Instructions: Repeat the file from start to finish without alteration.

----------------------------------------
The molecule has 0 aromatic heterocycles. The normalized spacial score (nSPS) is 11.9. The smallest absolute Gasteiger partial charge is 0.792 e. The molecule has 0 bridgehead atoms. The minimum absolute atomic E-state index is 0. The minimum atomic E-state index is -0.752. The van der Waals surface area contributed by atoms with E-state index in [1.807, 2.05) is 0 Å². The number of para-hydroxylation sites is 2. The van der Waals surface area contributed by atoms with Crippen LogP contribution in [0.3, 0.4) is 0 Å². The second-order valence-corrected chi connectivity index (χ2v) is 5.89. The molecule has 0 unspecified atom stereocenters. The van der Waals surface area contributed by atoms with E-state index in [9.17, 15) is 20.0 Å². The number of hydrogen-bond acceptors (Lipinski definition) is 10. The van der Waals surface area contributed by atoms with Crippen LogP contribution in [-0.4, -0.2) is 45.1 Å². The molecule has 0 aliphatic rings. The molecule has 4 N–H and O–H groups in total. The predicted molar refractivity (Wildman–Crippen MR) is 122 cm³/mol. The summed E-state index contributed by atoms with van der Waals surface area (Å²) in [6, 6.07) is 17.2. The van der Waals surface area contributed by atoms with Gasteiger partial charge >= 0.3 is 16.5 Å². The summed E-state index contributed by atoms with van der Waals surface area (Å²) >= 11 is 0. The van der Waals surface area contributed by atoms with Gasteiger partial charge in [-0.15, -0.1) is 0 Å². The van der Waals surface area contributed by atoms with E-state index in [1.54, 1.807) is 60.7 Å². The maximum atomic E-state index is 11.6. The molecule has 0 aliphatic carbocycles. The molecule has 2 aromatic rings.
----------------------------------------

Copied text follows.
The molecule has 0 aromatic heterocycles. The normalized spacial score (nSPS) is 11.9. The smallest absolute Gasteiger partial charge is 0.792 e. The molecule has 0 bridgehead atoms. The minimum absolute atomic E-state index is 0. The minimum atomic E-state index is -0.752. The van der Waals surface area contributed by atoms with E-state index in [1.807, 2.05) is 0 Å². The number of para-hydroxylation sites is 2. The van der Waals surface area contributed by atoms with Crippen LogP contribution in [0.3, 0.4) is 0 Å². The second-order valence-corrected chi connectivity index (χ2v) is 5.89. The molecule has 0 unspecified atom stereocenters. The van der Waals surface area contributed by atoms with E-state index in [9.17, 15) is 20.0 Å². The number of hydrogen-bond acceptors (Lipinski definition) is 10. The van der Waals surface area contributed by atoms with Crippen LogP contribution in [-0.4, -0.2) is 45.1 Å². The molecule has 0 aliphatic rings. The molecule has 4 N–H and O–H groups in total. The predicted molar refractivity (Wildman–Crippen MR) is 122 cm³/mol. The summed E-state index contributed by atoms with van der Waals surface area (Å²) in [6, 6.07) is 17.2. The van der Waals surface area contributed by atoms with Gasteiger partial charge >= 0.3 is 16.5 Å². The summed E-state index contributed by atoms with van der Waals surface area (Å²) >= 11 is 0. The van der Waals surface area contributed by atoms with Gasteiger partial charge in [-0.15, -0.1) is 0 Å². The van der Waals surface area contributed by atoms with E-state index in [1.54, 1.807) is 60.7 Å². The maximum atomic E-state index is 11.6. The molecule has 0 aliphatic carbocycles. The molecule has 2 aromatic rings.